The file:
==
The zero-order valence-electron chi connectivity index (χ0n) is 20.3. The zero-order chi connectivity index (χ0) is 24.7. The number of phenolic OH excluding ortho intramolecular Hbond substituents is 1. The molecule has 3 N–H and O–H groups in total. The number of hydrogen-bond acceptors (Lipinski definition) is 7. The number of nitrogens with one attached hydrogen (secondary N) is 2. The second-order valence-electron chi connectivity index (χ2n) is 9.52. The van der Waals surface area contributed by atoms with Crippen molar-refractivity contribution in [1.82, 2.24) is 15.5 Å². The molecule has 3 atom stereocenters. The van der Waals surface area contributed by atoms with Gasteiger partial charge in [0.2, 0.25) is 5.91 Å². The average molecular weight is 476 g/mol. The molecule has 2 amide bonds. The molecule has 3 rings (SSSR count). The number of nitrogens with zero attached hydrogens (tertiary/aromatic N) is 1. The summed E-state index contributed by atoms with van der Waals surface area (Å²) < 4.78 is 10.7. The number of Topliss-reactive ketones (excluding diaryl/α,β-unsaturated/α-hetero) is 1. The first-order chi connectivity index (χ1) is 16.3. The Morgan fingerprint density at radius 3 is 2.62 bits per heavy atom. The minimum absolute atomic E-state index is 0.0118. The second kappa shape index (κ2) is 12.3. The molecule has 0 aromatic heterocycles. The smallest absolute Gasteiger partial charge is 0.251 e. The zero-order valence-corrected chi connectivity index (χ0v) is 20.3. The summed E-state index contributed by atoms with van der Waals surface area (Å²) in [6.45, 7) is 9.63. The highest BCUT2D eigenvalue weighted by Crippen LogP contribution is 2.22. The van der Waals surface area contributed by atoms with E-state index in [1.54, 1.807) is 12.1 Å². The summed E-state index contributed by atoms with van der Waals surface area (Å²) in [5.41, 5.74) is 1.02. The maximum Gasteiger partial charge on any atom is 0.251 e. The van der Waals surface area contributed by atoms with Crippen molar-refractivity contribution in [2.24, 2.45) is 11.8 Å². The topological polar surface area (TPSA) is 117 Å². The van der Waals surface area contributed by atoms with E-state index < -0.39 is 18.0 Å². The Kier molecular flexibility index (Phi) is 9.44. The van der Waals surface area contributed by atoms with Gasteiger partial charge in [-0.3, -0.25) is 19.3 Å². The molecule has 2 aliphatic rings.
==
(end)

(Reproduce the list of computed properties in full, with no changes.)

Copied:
The zero-order valence-electron chi connectivity index (χ0n) is 20.3. The zero-order chi connectivity index (χ0) is 24.7. The number of phenolic OH excluding ortho intramolecular Hbond substituents is 1. The molecule has 3 N–H and O–H groups in total. The number of hydrogen-bond acceptors (Lipinski definition) is 7. The number of nitrogens with one attached hydrogen (secondary N) is 2. The second-order valence-electron chi connectivity index (χ2n) is 9.52. The van der Waals surface area contributed by atoms with Crippen molar-refractivity contribution in [1.82, 2.24) is 15.5 Å². The molecule has 3 atom stereocenters. The van der Waals surface area contributed by atoms with Gasteiger partial charge in [0.2, 0.25) is 5.91 Å². The average molecular weight is 476 g/mol. The molecule has 2 amide bonds. The molecule has 3 rings (SSSR count). The number of nitrogens with zero attached hydrogens (tertiary/aromatic N) is 1. The summed E-state index contributed by atoms with van der Waals surface area (Å²) < 4.78 is 10.7. The number of Topliss-reactive ketones (excluding diaryl/α,β-unsaturated/α-hetero) is 1. The first-order chi connectivity index (χ1) is 16.3. The Morgan fingerprint density at radius 3 is 2.62 bits per heavy atom. The minimum absolute atomic E-state index is 0.0118. The second kappa shape index (κ2) is 12.3. The molecule has 0 aromatic heterocycles. The smallest absolute Gasteiger partial charge is 0.251 e. The zero-order valence-corrected chi connectivity index (χ0v) is 20.3. The summed E-state index contributed by atoms with van der Waals surface area (Å²) in [6.45, 7) is 9.63. The highest BCUT2D eigenvalue weighted by Crippen LogP contribution is 2.22. The van der Waals surface area contributed by atoms with E-state index in [1.54, 1.807) is 12.1 Å². The summed E-state index contributed by atoms with van der Waals surface area (Å²) in [5.41, 5.74) is 1.02. The maximum Gasteiger partial charge on any atom is 0.251 e. The van der Waals surface area contributed by atoms with Crippen molar-refractivity contribution in [2.24, 2.45) is 11.8 Å². The topological polar surface area (TPSA) is 117 Å². The van der Waals surface area contributed by atoms with E-state index < -0.39 is 18.0 Å². The Kier molecular flexibility index (Phi) is 9.44. The van der Waals surface area contributed by atoms with Gasteiger partial charge in [-0.3, -0.25) is 19.3 Å². The molecule has 2 aliphatic rings.